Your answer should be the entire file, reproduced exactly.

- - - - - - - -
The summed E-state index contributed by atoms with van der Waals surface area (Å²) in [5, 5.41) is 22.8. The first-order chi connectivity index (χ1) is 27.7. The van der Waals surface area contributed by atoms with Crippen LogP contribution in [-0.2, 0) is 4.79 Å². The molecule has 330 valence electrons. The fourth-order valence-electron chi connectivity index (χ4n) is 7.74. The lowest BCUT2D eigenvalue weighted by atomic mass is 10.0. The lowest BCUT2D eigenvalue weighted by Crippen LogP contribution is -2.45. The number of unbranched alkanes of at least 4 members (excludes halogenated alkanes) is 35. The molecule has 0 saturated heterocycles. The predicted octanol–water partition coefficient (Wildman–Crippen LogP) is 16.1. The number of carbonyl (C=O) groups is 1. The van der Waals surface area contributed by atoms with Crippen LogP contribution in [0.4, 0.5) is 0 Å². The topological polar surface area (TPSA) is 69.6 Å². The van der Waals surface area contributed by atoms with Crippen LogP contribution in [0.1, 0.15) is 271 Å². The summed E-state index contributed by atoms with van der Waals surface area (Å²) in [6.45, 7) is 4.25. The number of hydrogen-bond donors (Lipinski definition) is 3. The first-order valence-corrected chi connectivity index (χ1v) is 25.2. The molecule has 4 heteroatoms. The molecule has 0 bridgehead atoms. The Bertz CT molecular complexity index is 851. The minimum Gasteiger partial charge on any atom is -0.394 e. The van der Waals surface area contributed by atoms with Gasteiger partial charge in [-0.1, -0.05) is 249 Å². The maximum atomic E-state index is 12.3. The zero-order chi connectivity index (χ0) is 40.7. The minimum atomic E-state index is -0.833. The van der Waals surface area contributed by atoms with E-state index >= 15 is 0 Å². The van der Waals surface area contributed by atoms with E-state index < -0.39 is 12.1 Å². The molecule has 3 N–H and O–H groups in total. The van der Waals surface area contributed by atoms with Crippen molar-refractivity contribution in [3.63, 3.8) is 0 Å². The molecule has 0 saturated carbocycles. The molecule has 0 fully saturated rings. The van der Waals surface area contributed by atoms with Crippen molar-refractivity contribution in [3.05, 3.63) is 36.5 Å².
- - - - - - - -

The summed E-state index contributed by atoms with van der Waals surface area (Å²) in [5, 5.41) is 22.8. The first-order chi connectivity index (χ1) is 27.7. The van der Waals surface area contributed by atoms with Crippen LogP contribution in [-0.2, 0) is 4.79 Å². The molecule has 330 valence electrons. The fourth-order valence-electron chi connectivity index (χ4n) is 7.74. The lowest BCUT2D eigenvalue weighted by atomic mass is 10.0. The lowest BCUT2D eigenvalue weighted by Crippen LogP contribution is -2.45. The number of unbranched alkanes of at least 4 members (excludes halogenated alkanes) is 35. The molecule has 0 saturated heterocycles. The predicted octanol–water partition coefficient (Wildman–Crippen LogP) is 16.1. The number of carbonyl (C=O) groups is 1. The van der Waals surface area contributed by atoms with Crippen LogP contribution in [0.4, 0.5) is 0 Å². The topological polar surface area (TPSA) is 69.6 Å². The van der Waals surface area contributed by atoms with Crippen LogP contribution in [0.1, 0.15) is 271 Å². The summed E-state index contributed by atoms with van der Waals surface area (Å²) in [6.45, 7) is 4.25. The number of hydrogen-bond donors (Lipinski definition) is 3. The first-order valence-corrected chi connectivity index (χ1v) is 25.2. The molecule has 4 heteroatoms. The molecule has 0 bridgehead atoms. The Bertz CT molecular complexity index is 851. The minimum Gasteiger partial charge on any atom is -0.394 e. The van der Waals surface area contributed by atoms with Gasteiger partial charge in [-0.1, -0.05) is 249 Å². The maximum atomic E-state index is 12.3. The zero-order chi connectivity index (χ0) is 40.7. The minimum atomic E-state index is -0.833. The van der Waals surface area contributed by atoms with E-state index >= 15 is 0 Å². The van der Waals surface area contributed by atoms with E-state index < -0.39 is 12.1 Å². The molecule has 3 N–H and O–H groups in total. The van der Waals surface area contributed by atoms with Crippen molar-refractivity contribution in [3.63, 3.8) is 0 Å². The molecule has 0 saturated carbocycles. The molecule has 0 fully saturated rings. The van der Waals surface area contributed by atoms with Crippen molar-refractivity contribution in [3.05, 3.63) is 36.5 Å².